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Mayor reflects on planning retreat issues
Hinesville Mayor Jim Thomas believes changes in tax collections and next week's T-SPLOST referendum are the most important issues facing the city. - photo by File photo

Hinesville leaders prioritized, discussed and made plans last week to deal with 38 economic, administrative, ordinance-related or construction project issues during their annual planning workshop at Jekyll Island.
Two items Mayor Jim Thomas considered most important were next week’s TSPLOST referendum and a new title-tax fee established by the Georgia Legislature earlier this year that takes effect March 1, 2013.
“I think TSPLOST is critical to Liberty County and Coastal Georgia, because if we don’t get better roads, it will hamper our quality of life and municipal growth,” Thomas said as he talked about some of the projects 25 percent of TSPLOST funds could pay for if the referendum passes. “And I think improvements along Main Street all the way down to Shaw Road are most important, especially the intersection of Main Street and Veterans Parkway. That intersection is simply not large enough to handle the amount of traffic it gets during peak periods.”
Thomas described those peak periods as 6-8 a.m., 11:30 a.m.-1 p.m. and 4:30-6 p.m.
During the workshop, proposals for improvement along Main Street ranged from simple road repair to widening the street to four lanes. Councilman David Anderson said road construction priority should be safety-related. Thomas agreed and reiterated the intersection of Main Street and Veterans Parkway has become a dangerous intersection due to growing development. Paul Simonton of P.C. Simonton & Associates noted that while the city was installing storm drains at that intersection, he saw what he described as a “congestive problem.”
City leaders proposed further study on road construction along Main Street with priorities based on public safety.
According to information provided by the state, the new title-tax fee eventually will eliminate the sales tax and ad valorem tax on automobiles. The one-time tax will be 6.5 percent in 2013, 6.75 percent in 2014 and 7 percent in 2015. The tax supposedly will capture revenue from the casual sale of a new or used automobile. State and local governments will split the tax revenue.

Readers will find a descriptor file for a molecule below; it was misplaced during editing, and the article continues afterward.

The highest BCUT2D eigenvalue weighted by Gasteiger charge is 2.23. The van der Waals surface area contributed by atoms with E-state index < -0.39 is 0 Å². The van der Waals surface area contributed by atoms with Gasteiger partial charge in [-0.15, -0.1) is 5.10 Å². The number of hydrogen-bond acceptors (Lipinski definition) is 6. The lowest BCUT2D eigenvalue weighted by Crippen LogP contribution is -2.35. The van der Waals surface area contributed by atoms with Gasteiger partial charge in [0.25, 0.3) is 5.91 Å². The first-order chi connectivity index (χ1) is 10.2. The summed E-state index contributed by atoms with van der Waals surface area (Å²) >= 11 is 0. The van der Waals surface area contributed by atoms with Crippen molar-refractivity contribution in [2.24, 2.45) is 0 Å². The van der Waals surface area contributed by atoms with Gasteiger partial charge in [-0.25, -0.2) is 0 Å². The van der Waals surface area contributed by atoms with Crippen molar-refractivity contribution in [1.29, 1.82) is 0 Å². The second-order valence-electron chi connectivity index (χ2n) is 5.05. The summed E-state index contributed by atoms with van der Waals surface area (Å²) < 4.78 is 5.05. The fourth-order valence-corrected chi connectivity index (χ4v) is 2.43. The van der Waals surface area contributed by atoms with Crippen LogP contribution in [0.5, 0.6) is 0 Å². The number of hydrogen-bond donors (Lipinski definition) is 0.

In 2013, the local government will get 43 percent of the revenue. In 2013, it gets 45 percent. By 2022 and each subsequent year, local government would get 72 percent.
However, as the number of new cars increase each year, the amount of local ad valorem tax revenue would decrease.
“I really think two or three years from now, we’re going to see an impact,” Thomas said. “We think there’s going to be a shortfall (in total revenue) when the number of new cars increase and ad valorem taxes decrease.”
Mike Reed, owner of Mike Reed Chevrolet, sees the possibility of increased revenue through the new title tax.
“For years, the government has been collecting nothing on the sale of most pre-owned vehicles,” said Reed, calling the title tax a registration fee. “As with the sales tax, this fee can be financed with the total cost of a new vehicle.
“However, most vehicles sales are bought through private purchases. Now the book value of that vehicle will be assessed (for the title tax).”
Reed explained the title tax fee for a new $25,000 car would be $1,625 in 2013. He also pointed out that people buying new cars up to March 1 have the option to go with the new title tax or stay with the higher 7 percent total sales tax plus ad valorem tax.
Becky Fowler, Long County tax commissioner, confirmed that prior to the new tax, sales tax was not collected on private sales of automobiles. According to the state information, family members supposedly will be allowed to transfer automobile titles to one another without triggering the title tax.
Current automobile owners will continue to pay the ad valorem tax until the vehicle is retitled.

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